Lee Levicoff, the director of planning and construction management at St. Luke’s University Health Network in eastern Pennsylvania, has worked in almost every niche imaginable in the building industry, yet he keeps coming back to health care.
Now 54, Levicoff began his career at the age of 15 and quickly progressed, from carpenter to foreman to superintendent to project manager and, eventually, to executive. By the age of 28, he was supervising up to 400 construction workers and would go on to build everything from high-rises and malls to major university buildings, big-box stores, roads and bridges, ship-based array systems for Lockheed Martin, and many health-care and hospital projects.
For Levicoff, nothing in the world of building and construction compares to the heart and soul of the health-care industry—especially a nonprofit, community-based health network such as St. Luke’s. What started in 1872 as a small hospital to care for the steel workers of Bethlehem, Pennsylvania, has grown into one of the largest health-care systems in the state with 215 sites serving more than one million residents in an eight-county area. Levicoff is currently overseeing construction of the seventh hospital in the St. Luke’s network, but says there is a big difference between their approach to expansion and that of a typical large hospital network.
“We’re not one of the behemoths that might go in and take over other hospitals just to put their name on it,” Levicoff says. “We invest in our hospitals and in the communities they serve.”
St. Luke’s approach to expansion often involves partnering with existing community hospitals that are struggling financially. For example, the former Allentown Osteopathic Hospital was an independent hospital that St. Luke’s acquired to modernize their facilities. “In cases like that, we come in and we don’t change a lot, but we bring them into the 21st century technology-wise and help them be more successful,” Levicoff says. The goal is always to maintain a sense of community ownership, rather than create the feeling of being run by a detached entity with its own agenda.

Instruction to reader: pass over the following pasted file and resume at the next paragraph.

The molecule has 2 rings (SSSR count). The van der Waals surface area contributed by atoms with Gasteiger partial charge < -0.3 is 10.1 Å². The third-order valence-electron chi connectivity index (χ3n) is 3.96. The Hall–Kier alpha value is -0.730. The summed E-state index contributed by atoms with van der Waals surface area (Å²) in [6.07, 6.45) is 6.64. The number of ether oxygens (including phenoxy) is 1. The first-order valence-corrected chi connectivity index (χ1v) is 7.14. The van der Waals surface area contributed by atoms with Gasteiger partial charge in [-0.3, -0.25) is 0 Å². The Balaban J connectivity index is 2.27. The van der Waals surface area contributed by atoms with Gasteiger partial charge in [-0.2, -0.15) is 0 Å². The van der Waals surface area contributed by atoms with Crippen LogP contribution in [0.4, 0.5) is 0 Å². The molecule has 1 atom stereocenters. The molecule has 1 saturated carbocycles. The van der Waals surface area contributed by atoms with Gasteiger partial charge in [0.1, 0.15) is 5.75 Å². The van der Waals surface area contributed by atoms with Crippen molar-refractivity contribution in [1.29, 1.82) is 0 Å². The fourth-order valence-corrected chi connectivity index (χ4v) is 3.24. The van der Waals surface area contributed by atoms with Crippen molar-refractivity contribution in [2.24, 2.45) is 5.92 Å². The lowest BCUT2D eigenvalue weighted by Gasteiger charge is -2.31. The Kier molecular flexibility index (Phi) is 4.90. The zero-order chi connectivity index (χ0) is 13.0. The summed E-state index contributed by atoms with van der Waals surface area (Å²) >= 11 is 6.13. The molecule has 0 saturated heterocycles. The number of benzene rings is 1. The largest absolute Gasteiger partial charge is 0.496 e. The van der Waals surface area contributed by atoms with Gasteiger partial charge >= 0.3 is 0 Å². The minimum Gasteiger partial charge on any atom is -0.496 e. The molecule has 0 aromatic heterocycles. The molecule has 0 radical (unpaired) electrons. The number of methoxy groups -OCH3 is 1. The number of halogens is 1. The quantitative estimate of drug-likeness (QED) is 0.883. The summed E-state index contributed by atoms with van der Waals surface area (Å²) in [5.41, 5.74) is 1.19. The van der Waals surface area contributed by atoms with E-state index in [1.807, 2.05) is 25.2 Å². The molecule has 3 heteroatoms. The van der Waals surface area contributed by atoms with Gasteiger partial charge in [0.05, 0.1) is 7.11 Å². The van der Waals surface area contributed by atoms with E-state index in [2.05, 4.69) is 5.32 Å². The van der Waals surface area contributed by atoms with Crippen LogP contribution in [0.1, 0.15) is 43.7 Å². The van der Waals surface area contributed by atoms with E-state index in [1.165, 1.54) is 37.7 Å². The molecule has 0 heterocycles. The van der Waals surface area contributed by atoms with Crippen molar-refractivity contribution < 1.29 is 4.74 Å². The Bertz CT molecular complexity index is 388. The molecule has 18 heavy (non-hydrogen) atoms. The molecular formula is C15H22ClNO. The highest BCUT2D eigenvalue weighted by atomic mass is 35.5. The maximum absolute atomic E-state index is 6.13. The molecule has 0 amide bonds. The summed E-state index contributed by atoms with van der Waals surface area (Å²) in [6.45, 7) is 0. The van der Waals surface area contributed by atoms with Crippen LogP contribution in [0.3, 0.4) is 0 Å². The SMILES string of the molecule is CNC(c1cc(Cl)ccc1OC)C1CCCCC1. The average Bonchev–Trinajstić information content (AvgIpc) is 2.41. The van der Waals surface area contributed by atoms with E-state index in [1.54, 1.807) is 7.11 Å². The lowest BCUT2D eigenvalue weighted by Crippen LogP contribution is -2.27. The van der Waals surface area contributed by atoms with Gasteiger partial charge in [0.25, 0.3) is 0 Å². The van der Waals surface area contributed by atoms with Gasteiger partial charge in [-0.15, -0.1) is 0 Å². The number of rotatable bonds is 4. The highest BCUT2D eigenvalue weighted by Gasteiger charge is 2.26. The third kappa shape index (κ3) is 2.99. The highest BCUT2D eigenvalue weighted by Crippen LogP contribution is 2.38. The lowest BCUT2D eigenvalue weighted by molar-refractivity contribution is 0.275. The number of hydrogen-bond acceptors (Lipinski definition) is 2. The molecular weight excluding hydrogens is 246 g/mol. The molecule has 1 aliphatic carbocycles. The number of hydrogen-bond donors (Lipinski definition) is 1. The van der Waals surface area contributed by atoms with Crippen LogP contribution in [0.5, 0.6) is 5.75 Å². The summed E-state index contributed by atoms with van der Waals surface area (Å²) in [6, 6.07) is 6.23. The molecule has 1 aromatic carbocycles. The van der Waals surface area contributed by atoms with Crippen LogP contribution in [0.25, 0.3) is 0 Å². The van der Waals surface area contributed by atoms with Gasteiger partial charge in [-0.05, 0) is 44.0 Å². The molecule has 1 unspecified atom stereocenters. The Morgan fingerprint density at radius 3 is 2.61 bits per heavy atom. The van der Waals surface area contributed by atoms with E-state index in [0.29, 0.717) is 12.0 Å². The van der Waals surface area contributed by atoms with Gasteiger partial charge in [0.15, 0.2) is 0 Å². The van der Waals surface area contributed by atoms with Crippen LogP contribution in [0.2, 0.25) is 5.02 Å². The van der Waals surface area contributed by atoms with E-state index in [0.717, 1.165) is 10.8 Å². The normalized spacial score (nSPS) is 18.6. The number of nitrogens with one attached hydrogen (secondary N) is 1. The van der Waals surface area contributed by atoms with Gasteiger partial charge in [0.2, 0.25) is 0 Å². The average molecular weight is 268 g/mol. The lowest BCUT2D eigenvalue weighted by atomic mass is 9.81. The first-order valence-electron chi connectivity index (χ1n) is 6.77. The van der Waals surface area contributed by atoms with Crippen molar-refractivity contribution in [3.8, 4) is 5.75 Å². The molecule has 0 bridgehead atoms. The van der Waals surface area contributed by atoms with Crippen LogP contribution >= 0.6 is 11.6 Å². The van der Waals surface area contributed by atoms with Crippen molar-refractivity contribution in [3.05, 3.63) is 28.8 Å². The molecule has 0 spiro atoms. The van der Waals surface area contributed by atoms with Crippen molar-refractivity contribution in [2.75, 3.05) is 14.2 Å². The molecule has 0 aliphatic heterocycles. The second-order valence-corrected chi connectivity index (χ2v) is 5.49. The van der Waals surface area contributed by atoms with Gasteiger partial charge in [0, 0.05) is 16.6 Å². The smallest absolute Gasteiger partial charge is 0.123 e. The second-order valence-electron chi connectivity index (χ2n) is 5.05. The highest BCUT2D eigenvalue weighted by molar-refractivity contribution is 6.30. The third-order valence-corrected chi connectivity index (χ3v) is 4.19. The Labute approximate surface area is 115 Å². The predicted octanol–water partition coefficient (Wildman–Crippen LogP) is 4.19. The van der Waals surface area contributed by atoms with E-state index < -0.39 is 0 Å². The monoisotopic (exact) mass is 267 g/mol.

Whether it’s renovating historic structures rather than tearing them down or building new facilities that respect the architectural traditions of the region, Levicoff strives to make the translation between design and organizational philosophy throughout St. Luke’s portfolio. “We really want to be integrated into the community right away, which means the hospital and building design need to reflect that mission as well as the local culture.”
The Benet House
One of Bethlehem’s most distinguished citizens was Stephen Vincent Benet, a prominent American author and poet who was born in 1898 in a home now owned by St. Luke’s. The Victorian mansion is immediately adjacent to St. Luke’s School of Nursing (the oldest nursing school in the US, dating from 1884) and has recently been renovated by the hospital to house its human resources department. Levicoff describes the internal layout as a bit of a maze, but says they chose not to completely gut the building and instead found other ways to “create a pleasant and effective work environment.”
“We took many pains to restore the original architecture of the building,” he says. “We’ve even added some sustainable materials that are decorative and commensurate with the time period.” The house is full of beautiful handcrafted stairs, railings, and millwork and includes some leaded and stained glass, as well as fireplaces and ornate bathroom tiling.